Many of the Lodhi men are enthused about the BJP’s chances of coming to power, even though Jagdish is a known Samajwadi Party supporter. The small Sahariya basti, however, steers clear of political talk. All they can say is that no one asks about them. Even during the drought of 2015-2016, the government aid only reached the Lodhi community, not the Sahariyas.
“Before elections, they come and fall at our feet,” said a riled up Lachchi of Nayagaon. “But afterwards, they shoo us away with abuses.”
It’s the same story in most districts. In Nehri Panchayat of Banda, the Yadav settlement, too, has been left out in the cold by pradhan Rakhu Tiwari of Nehri Gaon down the road.
The Yadavs occupy popular imagination as the strongmen of UP enjoying favour with the ruling SP. In Kachipurwa, though, they struggle for water and work on a daily basis.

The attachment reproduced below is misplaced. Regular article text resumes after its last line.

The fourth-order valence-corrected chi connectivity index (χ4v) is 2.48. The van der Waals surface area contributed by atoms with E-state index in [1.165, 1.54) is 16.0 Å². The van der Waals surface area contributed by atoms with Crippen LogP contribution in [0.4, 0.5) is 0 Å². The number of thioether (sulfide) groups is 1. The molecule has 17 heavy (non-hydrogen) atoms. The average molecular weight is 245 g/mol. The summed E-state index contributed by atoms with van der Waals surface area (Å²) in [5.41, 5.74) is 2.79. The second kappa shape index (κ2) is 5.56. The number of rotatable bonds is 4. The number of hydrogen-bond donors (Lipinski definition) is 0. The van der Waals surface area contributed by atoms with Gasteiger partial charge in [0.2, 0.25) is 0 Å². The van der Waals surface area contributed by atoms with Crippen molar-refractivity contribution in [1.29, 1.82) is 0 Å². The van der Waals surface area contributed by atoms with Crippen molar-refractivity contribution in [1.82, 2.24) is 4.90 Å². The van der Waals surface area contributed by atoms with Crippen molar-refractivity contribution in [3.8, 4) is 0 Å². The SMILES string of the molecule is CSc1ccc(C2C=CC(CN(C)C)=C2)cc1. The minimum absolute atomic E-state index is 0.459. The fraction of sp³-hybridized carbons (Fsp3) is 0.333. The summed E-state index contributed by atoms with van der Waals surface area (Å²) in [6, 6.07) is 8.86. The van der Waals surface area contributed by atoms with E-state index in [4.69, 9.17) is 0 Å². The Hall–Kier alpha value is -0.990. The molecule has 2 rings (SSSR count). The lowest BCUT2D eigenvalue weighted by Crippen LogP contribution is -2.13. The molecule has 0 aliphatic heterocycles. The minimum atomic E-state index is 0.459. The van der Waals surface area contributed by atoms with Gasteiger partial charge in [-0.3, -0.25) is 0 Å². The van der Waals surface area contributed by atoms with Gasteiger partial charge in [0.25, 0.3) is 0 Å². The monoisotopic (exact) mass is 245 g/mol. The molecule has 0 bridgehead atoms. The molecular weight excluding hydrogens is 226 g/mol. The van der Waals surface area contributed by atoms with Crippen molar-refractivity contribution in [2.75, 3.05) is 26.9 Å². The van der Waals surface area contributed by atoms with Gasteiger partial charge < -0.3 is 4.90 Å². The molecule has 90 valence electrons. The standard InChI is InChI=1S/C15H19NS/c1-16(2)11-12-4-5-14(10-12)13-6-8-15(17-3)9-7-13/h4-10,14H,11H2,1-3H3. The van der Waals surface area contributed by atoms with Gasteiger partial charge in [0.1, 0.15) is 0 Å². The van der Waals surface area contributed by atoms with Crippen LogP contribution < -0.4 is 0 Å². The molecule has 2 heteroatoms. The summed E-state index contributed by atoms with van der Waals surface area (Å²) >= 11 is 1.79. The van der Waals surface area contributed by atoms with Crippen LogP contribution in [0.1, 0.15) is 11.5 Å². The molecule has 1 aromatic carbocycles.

A resident named Sanjay asked for work under MGNREGA a year ago but has not got any, nor has he got the unemployment allowance. His payment, amounting to almost Rs 10,000 from four years ago hasn’t reached him yet, he says. Others, too, have sums of Rs 8,000 to Rs 10,000 pending. A few, such as Kehskali, got lucky. By her reckoning, she was owed Rs 12,000 to Rs 13,000, which she received by the end of 2016; albiet after much haggling and delays of six to seven months.
The MGNREGA here doesn’t just suffer from patchy employment days and payments. The road joining Nahri and Kachipurwa runs by what should be a lake and plot for fruit trees and vegetables built under MGNREGA. Again, there is a board announcing the Vriksh Ropan Ka Karya (tree plantation) for Rs 6.30 lakh on December 15, 2010. Beyond the board is empty land with patches of shrubs that goats try to graze on. One section looks dug up as if for a lake bed, but there is not a drop of water.